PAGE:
I don’t go out of my way to insult or diminish people or organizations. But I do feel that when people speak that way — the way the church behaved — it’s important to say something. I have no desire to malign the church but I thought it was important for people to know that there are others in the Greek community that don’t share that point of view.
She fought so hard and paid such a price to be authentic. She struggled for that and she arrived. We all strive to do that. And sometimes in doing that there are prices to pay. I had a very interesting conversation at the time. I told the producers that I’d read about these [gender reassignment] operations. There were only two biographies out at the time. But I said, “I’ve got to talk to somebody who’s been through this experience. I feel so distanced from it.” So, while we were in San Francisco, they introduced me to a woman who had been a man and who was a gender therapist — she was actually a therapist counseling people with these issues. She came to my apartment. She was, like, six-three with enormous hands, a soft voice, and a lovely figure. She walked in, we sat down to have coffee, and I said, “Tell me, what was it that was so important to you” — this is how naïve and uninformed I was — “that made it possible for you to go through this transition which is really physically difficult and painful?” And she said to me, “All my life I yearned for the friendship of women.” I don’t know what the hell I expected but I did not expect that. She wanted to connect with women because that’s what she was. She wanted to be true to who she was, and she had been denied that intimacy of friendship. I just started to cry. She put my head in such a different space, a place that I understood and knew as a human being. I didn’t have to go through what she was going through. She helped me see that. And it made doing that film so personal.
Do you recall having a similar awakening in regards to gay and lesbian people?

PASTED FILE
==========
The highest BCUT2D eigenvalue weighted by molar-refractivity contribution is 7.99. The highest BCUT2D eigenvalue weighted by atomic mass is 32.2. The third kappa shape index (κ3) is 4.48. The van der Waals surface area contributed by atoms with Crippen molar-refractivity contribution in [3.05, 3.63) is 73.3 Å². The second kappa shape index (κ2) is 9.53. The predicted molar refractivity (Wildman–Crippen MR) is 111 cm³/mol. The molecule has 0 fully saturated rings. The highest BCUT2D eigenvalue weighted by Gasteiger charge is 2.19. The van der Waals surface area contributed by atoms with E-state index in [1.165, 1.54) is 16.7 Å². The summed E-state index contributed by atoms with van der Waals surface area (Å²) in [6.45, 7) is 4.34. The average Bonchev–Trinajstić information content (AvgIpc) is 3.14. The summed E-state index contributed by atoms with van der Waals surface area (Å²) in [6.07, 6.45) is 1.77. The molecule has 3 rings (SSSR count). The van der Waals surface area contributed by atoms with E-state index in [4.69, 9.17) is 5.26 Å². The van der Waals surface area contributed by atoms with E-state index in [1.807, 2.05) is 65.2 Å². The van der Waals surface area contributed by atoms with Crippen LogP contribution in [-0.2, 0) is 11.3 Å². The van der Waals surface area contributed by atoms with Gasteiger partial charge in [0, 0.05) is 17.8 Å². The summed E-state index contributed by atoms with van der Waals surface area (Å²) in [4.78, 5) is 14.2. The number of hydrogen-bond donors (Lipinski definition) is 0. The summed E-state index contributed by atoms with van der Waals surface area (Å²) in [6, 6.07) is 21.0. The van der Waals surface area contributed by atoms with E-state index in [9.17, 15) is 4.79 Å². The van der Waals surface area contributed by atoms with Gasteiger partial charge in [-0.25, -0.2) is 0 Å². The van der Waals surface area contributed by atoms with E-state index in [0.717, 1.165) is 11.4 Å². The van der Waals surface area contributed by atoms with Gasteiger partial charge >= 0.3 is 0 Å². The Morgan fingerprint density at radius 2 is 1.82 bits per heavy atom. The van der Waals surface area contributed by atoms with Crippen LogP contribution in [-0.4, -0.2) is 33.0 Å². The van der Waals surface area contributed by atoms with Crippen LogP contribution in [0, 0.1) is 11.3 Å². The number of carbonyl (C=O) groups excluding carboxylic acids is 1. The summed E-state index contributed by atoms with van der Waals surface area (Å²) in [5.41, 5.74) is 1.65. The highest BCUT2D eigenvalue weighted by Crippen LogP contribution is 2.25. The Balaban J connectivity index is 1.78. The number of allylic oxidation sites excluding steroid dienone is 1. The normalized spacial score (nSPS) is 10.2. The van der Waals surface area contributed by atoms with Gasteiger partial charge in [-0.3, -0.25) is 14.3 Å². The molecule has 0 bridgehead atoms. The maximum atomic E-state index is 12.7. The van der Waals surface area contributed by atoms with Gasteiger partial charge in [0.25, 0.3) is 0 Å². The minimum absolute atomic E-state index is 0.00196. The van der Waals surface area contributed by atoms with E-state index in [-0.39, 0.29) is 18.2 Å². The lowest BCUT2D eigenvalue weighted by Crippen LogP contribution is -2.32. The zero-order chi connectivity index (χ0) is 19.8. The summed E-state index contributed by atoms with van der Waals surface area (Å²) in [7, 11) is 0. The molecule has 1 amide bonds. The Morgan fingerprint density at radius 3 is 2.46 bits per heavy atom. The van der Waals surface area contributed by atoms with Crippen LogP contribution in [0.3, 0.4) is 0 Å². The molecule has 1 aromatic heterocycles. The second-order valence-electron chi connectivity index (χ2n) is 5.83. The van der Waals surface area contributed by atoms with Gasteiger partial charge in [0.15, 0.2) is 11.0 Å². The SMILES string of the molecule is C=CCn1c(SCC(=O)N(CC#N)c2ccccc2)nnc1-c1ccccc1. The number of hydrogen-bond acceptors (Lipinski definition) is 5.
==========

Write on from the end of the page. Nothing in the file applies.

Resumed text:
I had no experience with gay or lesbian people — at least consciously or with any awareness — when I was in college. I graduated and was a physical therapist and worked with polio patients for a couple of years. I saved my money, went back to school, and almost the first friend I made at graduate school was a gay man. Bernie. He was my buddy. He was so smart. He was a Fulbright Scholar and so talented as a director. In New York, we were very close. I got involved and started to know the gay community at a time when things were quite different. After Stonewall he left New York. Said he couldn’t take it anymore. He went someplace with his partner and ran a theater. He eventually died of AIDS. He was smart as hell and very helpful to me. And very eager to be part of my success. So, that was it for me.
There’s always talk about how Hollywood doesn’t provide good roles for women after a certain age. Do you agree with that sentiment?
Listen, Hollywood is a business. They’re not in the business of making anybody’s life comfortable. They’re not in the business of promoting the arts. At least I would say ninety percent of them. So, if it’s a business, they’ve got to look at where they think they’re gonna make the buck. Who goes to the movies the most in our country? Do you know?
Young men, white, between, like, 16 and 34. Something like that. They go to the movies. And they see the movies several times. And they not only go to the movie theater, they’ll buy the DVD. These are the people that are going to bring in the money. And so they’re looking to make their product interesting.
Big Driver is definitely interesting. Is there anything else you’d like to say about it?
I had a good time shooting it and I enjoyed meeting Maria Bello. I think she’s fabulous.
Big Driver is now available on DVD. Watch the trailer below.